For your question

You'd need to use "release" ordering in your producer and "acquire" ordering in your consumer. This ensures that the data mutation occurs before the AtomicBool is set to true.

If your queue is asynchronous, then the consumer will need to keep trying to read from it in a loop, since the producer could get interrupted between setting the AtomicBool and putting something in the queue.

If the producer code might run multiple times before client runs, then you can't use RefCell because they could mutate the data while the client is reading it. Otherwise it's fine.

There are other better and simpler ways to implement this pattern, but I assume you were just giving it as an example.

What are orderings?

The different orderings have to do with what another thread sees happen when an atomic operation occurs. Compilers and CPUs are normally both allowed to reorder instructions in order to optimize code, and the orderings effect how much they're allowed to reorder instructions.

You could just always use SeqCst, which basically guarantees everyone will see that instruction as having occurred wherever you put it relative to other instructions, but in some cases if you specify a less restrictive ordering then LLVM and the CPU can better optimize your code.

You should think of these orderings as applying to a memory location (instead of applying to an instruction).

Ordering Types

Relaxed Ordering

There are no constraints besides any modification to the memory location being atomic (so it either happens completely or not at all). This is fine for something like a counter if the values retrieved by/set by individual threads don't matter as long as they're atomic.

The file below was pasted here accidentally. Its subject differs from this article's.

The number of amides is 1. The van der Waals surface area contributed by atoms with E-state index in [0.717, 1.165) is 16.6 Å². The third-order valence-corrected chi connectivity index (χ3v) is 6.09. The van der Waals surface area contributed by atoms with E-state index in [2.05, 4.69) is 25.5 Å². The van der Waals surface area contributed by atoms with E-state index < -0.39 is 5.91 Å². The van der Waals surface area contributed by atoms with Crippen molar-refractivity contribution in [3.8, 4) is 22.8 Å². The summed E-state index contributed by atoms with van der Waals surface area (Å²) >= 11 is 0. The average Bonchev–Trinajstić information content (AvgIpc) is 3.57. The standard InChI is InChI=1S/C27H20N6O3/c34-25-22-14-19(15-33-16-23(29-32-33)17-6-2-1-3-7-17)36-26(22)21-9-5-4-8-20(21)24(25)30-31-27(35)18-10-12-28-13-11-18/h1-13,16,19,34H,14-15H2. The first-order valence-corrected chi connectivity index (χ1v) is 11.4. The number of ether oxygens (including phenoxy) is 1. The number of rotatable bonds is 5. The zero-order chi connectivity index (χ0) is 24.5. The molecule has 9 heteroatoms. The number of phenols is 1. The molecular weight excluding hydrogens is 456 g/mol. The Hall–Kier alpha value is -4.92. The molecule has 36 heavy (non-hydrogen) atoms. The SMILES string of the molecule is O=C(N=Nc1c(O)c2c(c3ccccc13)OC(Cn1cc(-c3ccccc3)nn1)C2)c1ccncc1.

Acquire Ordering

This constraint says that any variable reads that occur in your code after "acquire" is applied can't be reordered to occur before it. So, say in your code you read some shared memory location and get value X, which was stored in that memory location at time T, and then you apply the "acquire" constraint. Any memory locations that you read from after applying the constraint will have the value they had at time T or later.

This is probably what most people would expect to happen intuitively, but because a CPU and optimizer are allowed to reorder instructions as long as they don't change the result, it isn't guaranteed.

In order for "acquire" to be useful, it has to be paired with "release", because otherwise there's no guarantee that the other thread didn't reorder its write instructions that were supposed to occur at time T to an earlier time.